Some examples of seeds to sow in winter include:
- Butterfly weed
- Brussel sprouts
- Chinese lantern
- Ornamental kale
Plants to Sow In Late Winter (February & March)
In late winter, you can start sowing seeds for spring veggies, herbs, and tender annuals in milk jugs. Seeds to sow in late winter include:
- Bok choy
- Snow peas
Plants to Sow In Early Spring (March & April)
Sow seeds for summer vegetables in your milk jugs in early spring. Summer vegetables to sow in early spring include:
Milk Jug Gardening Ideas
We’ve discussed how to use milk jugs for winter sowing seeds. However, there are a ton of other milk jug garden hacks to consider. They can be used to hold plants or simply improve your outdoor garden space.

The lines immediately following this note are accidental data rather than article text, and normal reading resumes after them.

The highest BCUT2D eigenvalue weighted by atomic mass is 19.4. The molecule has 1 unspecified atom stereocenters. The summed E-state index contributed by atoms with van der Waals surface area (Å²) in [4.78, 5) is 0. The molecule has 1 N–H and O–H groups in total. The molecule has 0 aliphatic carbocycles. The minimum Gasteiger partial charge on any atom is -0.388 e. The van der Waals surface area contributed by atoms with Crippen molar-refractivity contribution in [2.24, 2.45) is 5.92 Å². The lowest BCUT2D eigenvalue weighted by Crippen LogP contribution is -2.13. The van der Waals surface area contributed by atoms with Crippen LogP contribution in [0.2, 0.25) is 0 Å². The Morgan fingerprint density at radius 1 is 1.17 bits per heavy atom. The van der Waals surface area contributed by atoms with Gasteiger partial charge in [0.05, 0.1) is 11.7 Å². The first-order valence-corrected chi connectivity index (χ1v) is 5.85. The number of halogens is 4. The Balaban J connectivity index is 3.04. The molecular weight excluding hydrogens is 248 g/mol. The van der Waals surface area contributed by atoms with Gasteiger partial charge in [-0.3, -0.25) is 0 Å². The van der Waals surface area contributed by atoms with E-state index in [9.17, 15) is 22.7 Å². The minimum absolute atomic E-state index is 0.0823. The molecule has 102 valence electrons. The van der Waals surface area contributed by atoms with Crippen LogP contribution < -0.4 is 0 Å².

Turn A Milk Jug Into A Hanging Planter
Cut the top off of your milk jug and drill a hole on each side. Also, drill a few drainage holes in the bottom. Cut two pieces of string or metal wire that are 1.5 to 2 feet long.
Loop one end of one string through a hole and tie a knot to secure it. Pull the string through the hole on the opposite side and tie a knot. Repeat the process with the other piece of string on the remaining two sides.
Now you can loop both strings over a hook and you have a milk jug hanging planter.
Make A Milk Jug Watering Can
Milk jugs have handles that make them perfect to repurpose as watering cans. Simply drill a few holes in the lid of your milk jug to turn it into a watering can.
Create a Milk Jug Bird Feeder